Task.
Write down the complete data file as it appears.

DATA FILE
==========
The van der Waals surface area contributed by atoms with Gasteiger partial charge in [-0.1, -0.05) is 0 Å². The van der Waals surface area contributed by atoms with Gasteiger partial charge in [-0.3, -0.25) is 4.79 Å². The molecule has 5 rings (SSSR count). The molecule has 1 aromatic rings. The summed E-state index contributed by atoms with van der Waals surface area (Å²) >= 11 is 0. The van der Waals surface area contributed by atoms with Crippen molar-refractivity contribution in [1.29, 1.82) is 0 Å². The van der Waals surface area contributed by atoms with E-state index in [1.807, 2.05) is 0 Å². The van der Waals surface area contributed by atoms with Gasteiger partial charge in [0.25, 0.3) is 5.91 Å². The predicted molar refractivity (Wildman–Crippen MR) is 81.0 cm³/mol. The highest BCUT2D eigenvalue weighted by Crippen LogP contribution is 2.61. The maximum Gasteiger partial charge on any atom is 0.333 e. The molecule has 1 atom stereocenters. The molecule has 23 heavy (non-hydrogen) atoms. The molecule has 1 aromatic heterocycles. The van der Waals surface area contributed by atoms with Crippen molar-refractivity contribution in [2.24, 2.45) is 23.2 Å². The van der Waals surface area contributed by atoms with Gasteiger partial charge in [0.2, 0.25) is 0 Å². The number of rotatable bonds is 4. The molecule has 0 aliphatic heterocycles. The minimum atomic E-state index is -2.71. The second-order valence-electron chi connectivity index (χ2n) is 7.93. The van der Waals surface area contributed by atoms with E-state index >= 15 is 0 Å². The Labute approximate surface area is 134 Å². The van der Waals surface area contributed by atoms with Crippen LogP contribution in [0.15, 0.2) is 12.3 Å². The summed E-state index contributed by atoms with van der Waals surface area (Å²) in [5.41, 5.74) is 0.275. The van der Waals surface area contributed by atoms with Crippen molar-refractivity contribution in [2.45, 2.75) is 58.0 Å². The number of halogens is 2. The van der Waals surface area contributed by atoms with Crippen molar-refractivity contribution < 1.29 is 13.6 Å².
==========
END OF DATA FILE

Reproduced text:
The van der Waals surface area contributed by atoms with Gasteiger partial charge in [-0.1, -0.05) is 0 Å². The van der Waals surface area contributed by atoms with Gasteiger partial charge in [-0.3, -0.25) is 4.79 Å². The molecule has 5 rings (SSSR count). The molecule has 1 aromatic rings. The summed E-state index contributed by atoms with van der Waals surface area (Å²) >= 11 is 0. The van der Waals surface area contributed by atoms with Crippen molar-refractivity contribution in [1.29, 1.82) is 0 Å². The van der Waals surface area contributed by atoms with E-state index in [1.807, 2.05) is 0 Å². The van der Waals surface area contributed by atoms with Gasteiger partial charge in [0.25, 0.3) is 5.91 Å². The predicted molar refractivity (Wildman–Crippen MR) is 81.0 cm³/mol. The highest BCUT2D eigenvalue weighted by Crippen LogP contribution is 2.61. The maximum Gasteiger partial charge on any atom is 0.333 e. The molecule has 1 atom stereocenters. The molecule has 23 heavy (non-hydrogen) atoms. The molecule has 1 aromatic heterocycles. The van der Waals surface area contributed by atoms with Crippen molar-refractivity contribution in [2.24, 2.45) is 23.2 Å². The van der Waals surface area contributed by atoms with Gasteiger partial charge in [0.2, 0.25) is 0 Å². The number of rotatable bonds is 4. The molecule has 0 aliphatic heterocycles. The minimum atomic E-state index is -2.71. The second-order valence-electron chi connectivity index (χ2n) is 7.93. The van der Waals surface area contributed by atoms with E-state index >= 15 is 0 Å². The Labute approximate surface area is 134 Å². The van der Waals surface area contributed by atoms with Crippen LogP contribution in [0.15, 0.2) is 12.3 Å². The summed E-state index contributed by atoms with van der Waals surface area (Å²) in [5.41, 5.74) is 0.275. The van der Waals surface area contributed by atoms with Crippen molar-refractivity contribution in [2.45, 2.75) is 58.0 Å². The number of halogens is 2. The van der Waals surface area contributed by atoms with Crippen molar-refractivity contribution < 1.29 is 13.6 Å².